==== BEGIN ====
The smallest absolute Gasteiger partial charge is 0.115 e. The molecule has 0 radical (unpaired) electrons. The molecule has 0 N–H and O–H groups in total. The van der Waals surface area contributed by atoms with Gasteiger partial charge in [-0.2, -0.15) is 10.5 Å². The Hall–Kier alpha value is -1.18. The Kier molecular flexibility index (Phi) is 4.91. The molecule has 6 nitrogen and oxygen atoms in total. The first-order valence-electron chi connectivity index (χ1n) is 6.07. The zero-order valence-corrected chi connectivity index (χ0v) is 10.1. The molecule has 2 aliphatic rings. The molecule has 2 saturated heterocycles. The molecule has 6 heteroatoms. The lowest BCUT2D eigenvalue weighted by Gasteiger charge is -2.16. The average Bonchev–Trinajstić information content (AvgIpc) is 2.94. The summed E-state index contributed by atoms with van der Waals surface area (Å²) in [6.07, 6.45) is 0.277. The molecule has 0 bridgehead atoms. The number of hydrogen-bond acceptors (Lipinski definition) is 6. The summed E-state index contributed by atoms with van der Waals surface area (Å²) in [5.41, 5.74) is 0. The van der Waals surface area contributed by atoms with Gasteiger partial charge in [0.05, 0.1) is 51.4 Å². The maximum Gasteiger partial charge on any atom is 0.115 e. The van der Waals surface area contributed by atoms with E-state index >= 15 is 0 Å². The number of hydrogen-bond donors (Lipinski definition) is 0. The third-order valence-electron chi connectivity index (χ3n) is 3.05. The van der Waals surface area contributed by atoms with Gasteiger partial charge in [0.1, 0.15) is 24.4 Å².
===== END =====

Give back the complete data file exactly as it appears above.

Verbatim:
The smallest absolute Gasteiger partial charge is 0.115 e. The molecule has 0 radical (unpaired) electrons. The molecule has 0 N–H and O–H groups in total. The van der Waals surface area contributed by atoms with Gasteiger partial charge in [-0.2, -0.15) is 10.5 Å². The Hall–Kier alpha value is -1.18. The Kier molecular flexibility index (Phi) is 4.91. The molecule has 6 nitrogen and oxygen atoms in total. The first-order valence-electron chi connectivity index (χ1n) is 6.07. The zero-order valence-corrected chi connectivity index (χ0v) is 10.1. The molecule has 2 aliphatic rings. The molecule has 2 saturated heterocycles. The molecule has 6 heteroatoms. The lowest BCUT2D eigenvalue weighted by Gasteiger charge is -2.16. The average Bonchev–Trinajstić information content (AvgIpc) is 2.94. The summed E-state index contributed by atoms with van der Waals surface area (Å²) in [6.07, 6.45) is 0.277. The molecule has 0 bridgehead atoms. The number of hydrogen-bond acceptors (Lipinski definition) is 6. The summed E-state index contributed by atoms with van der Waals surface area (Å²) in [5.41, 5.74) is 0. The van der Waals surface area contributed by atoms with Gasteiger partial charge in [0.05, 0.1) is 51.4 Å². The maximum Gasteiger partial charge on any atom is 0.115 e. The van der Waals surface area contributed by atoms with E-state index >= 15 is 0 Å². The number of hydrogen-bond donors (Lipinski definition) is 0. The third-order valence-electron chi connectivity index (χ3n) is 3.05. The van der Waals surface area contributed by atoms with Gasteiger partial charge in [0.1, 0.15) is 24.4 Å².